The internal validity of a study is defined as the extent to which the observed difference in outcomes between the two comparison groups can be attributed to the intervention rather than to other factors.
So, we are looking to see if the study designers have tried to avoid a selection bias. Selection bias is defined by CONSORT (Altman et al., 2001) as a systematic error in creating intervention groups, causing them to differ with respect to prognosis. The groups differ in measured or unmeasured baseline characteristics because of the way in which participants were selected for the study or assigned to their study groups.
Things you need to consider are:
Was the cohort representative of a defined population?
Was there something special about the cohort?
Was everybody included who should have been included?
Here you are looking to see if there has been any bias in the way in which the exposure being studied has been measured or classified. The more objectively any given exposure can be measured the better. For example, it is well known that asking people whether or not they are still smoking may not elicit an accurate response so this is a subjective method, while measuring salivary cotinine levels is a more objective measure (van Vunakis et al., 1989).
It is also important to understand whether measures truly reflect what you are looking for and have been validated. We also need to know whether all the subjects are classified into exposure groups using the same procedures.
Confounding is a term that describes a situation in which the estimated intervention effect is biased because of some difference between the comparison groups apart from the planned interventions. This could be baseline characteristics (e.g. socio-economic background), factors affecting prognosis (e.g. smoking status), or concurrent treatments. Age and sex are the most common confounding variables in health-related studies because these two variables are not only associated with most exposures we are interested in such as diet, smoking habits, physical exercise etc., but they are also independent risk factors for most diseases.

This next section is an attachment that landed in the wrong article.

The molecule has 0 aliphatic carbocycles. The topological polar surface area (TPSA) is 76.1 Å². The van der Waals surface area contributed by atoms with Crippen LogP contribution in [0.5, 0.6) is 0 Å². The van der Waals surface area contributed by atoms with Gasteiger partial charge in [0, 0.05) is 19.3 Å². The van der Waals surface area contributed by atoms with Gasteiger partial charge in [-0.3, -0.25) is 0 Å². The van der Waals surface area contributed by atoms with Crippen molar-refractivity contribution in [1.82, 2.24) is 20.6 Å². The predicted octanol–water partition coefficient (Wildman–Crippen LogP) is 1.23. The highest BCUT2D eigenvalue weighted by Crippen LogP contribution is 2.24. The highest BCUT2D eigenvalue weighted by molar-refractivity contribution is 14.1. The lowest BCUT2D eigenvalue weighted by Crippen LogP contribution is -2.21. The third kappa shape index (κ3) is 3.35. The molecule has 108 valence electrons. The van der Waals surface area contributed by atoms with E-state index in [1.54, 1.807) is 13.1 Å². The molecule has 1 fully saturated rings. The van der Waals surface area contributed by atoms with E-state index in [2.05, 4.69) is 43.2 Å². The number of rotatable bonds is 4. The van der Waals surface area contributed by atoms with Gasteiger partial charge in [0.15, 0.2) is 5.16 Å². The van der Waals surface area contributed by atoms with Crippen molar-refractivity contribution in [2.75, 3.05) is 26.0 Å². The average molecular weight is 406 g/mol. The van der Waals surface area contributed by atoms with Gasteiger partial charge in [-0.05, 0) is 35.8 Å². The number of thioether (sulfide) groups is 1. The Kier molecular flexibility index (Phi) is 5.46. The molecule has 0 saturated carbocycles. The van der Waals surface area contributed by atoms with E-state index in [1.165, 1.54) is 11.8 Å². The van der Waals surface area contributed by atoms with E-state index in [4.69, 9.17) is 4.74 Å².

Which ones do you think are important and have the authors missed any important ones?
In a cohort study, confounding can be dealt with at the design stage of a study by:
Matching. This is normally only done for well-known confounders and selects comparison groups with similar backgrounds (e.g. non-smokers are matched with other non-smokers, while smokers are matched with other smokers).
Restriction. This limits participation in a study to specific groups that are similar to each other with respect to the confounder (e.g. if smoking is likely to be a confounder then only non-smokers will be included in the study).
Confounding can also be controlled for in the analysis by:
Stratification. Here the strength of the association is measured separately in each well-defined sub-group (e.g. regular attenders and those who attend with a problem). Using statistical techniques, overall summary measures of the association can be obtained and adjusted or controlled for the effects of the confounder.
Statistical modelling. There are more advanced techniques that simultaneously take into consideration the effects of all the possible confounders that have been recorded by the investigators.